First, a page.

Artist Annie Frances Lee (1935-2014) was born in Gadsen, Alabama and grew up in Chicago, IL. She began painting as a young girl and won her first art competition at age 10. Lee was offered a four year scholarship to Northwestern University after high school. However, she married instead and began to raise a family. Tragedy struck Lee with the death of her 1st and 2nd husbands with whom she had 2 children; a daughter and a son respectively. It would not be until age 40 that she would begin to pursue a career as an artist. Lee took night classes for 8 years to earn her masters degree in Interdisciplinary Arts Education from Loyola University. She also worked full time at Northwestern Railroad while going to school. Her employment with Northwestern Railroad inspired one of her most popular paintings, Blue Monday. The painting features a woman struggling to get out of bed on a Monday morning. Lee described Blue Monday as her “self portrait’.
Lee held her first gallery show in 1985 at age 50. The show was highly successful for Lee and she sold all her available pieces at the show within 4 hours. In addition to artwork, Lee also had some of her most popular paintings produced as figurines, dolls, and housewares. A hallmark of Lee’s artistic style, was that faces in her artwork were painted without features. Following the death of her son in 1986, Lee decided to pursue an art career full time. She eventually opened her own gallery, “Annie Lee and Friends Gallery”. Her own artwork as well as the artwork of friends was displayed there. Several of her paintings were part of the sets for popular shows and films such as 227, Coming To America and A Different World. The appearance of her work on these shows greatly increased her exposure. Lee died in Las Vegas on November 14, 2014 at the age of 79.
Dr. Kameron Matthews and Dr. Alden Landry are cofounders of “Tour For Diversity in Medicine”. Twice per year, doctors travel the country by bus visiting selected high schools, colleges, and universities to encourage students of color to pursue careers in health professions. Tour For Diversity in Medicine was launched in 2011. Dr. Matthews recalls that one day she and Dr. Landry were on the phone and asked themselves, “Why don’t we just get on the bus? Instead of students coming to see us, because not all students have that capability all the time, why don’t we go see them?” And that’s exactly what they are doing today. In addition to having doctors, the organization also has medical students who serve as mentors participate in the tour. The mission of the organization is: “To educate, inspire and cultivate future physicians and dentists of diverse racial and ethnic backgrounds by forming local connections in order to fulfill a national need”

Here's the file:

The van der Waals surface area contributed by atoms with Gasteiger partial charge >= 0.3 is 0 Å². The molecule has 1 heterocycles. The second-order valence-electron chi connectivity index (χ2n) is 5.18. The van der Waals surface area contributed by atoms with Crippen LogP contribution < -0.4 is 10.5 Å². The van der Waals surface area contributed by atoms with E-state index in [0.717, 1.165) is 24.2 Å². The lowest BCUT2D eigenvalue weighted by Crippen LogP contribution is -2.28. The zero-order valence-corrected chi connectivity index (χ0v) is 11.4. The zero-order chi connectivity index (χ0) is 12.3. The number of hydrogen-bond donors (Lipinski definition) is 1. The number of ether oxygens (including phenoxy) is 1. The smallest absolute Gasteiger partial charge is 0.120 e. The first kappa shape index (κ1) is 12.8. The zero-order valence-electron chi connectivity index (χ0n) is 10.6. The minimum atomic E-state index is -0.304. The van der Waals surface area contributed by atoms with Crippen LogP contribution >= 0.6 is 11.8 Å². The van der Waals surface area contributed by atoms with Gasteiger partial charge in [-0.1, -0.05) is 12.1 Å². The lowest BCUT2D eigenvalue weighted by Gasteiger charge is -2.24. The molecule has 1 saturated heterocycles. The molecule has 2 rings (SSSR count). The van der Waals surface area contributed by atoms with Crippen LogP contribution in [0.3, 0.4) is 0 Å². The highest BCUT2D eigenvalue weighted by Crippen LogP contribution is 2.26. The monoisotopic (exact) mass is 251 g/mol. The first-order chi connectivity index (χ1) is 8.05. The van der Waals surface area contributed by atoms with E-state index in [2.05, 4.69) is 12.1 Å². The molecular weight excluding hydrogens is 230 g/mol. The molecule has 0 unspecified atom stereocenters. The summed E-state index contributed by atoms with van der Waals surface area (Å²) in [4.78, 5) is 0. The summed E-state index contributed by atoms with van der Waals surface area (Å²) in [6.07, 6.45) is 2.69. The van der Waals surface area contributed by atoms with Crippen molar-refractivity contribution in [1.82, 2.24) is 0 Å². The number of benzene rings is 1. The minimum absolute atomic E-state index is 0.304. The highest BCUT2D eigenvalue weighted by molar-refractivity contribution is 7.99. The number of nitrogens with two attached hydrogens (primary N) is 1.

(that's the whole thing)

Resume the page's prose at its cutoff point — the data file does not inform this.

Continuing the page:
The bus tour consists of 15-20 minority doctors all of whom volunteer to visit different schools twice per year. They share their personal experiences and insights to encourage students of color to consider health careers. 2014 was a milestone year for enrollment of students in color in medical schools. At each stop on the tour students are engaged in a full day workshop that shares info about how to apply for medical school, admissions testing, financial aid, interviewing skills, as well as info on health disparities. More than 2,000 students have been reached through the tours. Though most of the info students need can be found online, the goal of the tour is to help students develop relationships that would inspire them to pursue a medical career.
The 2015 Fall Tour kicks off on October 22. The tour will visit Portland State University, Washington State University and University of Washington, Kudos to Dr. Matthews and Dr. Landry for taking their show on the road to inspire young people of color!
Did you catch yesterday’s Black Mail post? Click the link below to view yesterdays post featuring Edith Sampson, the first African American female judge to be elected by popular vote and the first African American to be a representative to the United Nations.
The incomparable Maya Angelou! Though she is no longer with us, she left us beautiful gifts of words and wisdom. Several Maya Angelou quotes are included in this post. Which one(s) resonates with you the most! Comment and let us know!
Mabel Fairbanks never had the opportunity to be an Olympic ice skater. However she was certainly a pioneer of the sport. She is the first African American woman to be inducted into the U.S. Figure Skating Hall of Fame. Many of the sports best and brightest were also coached by Fairbanks.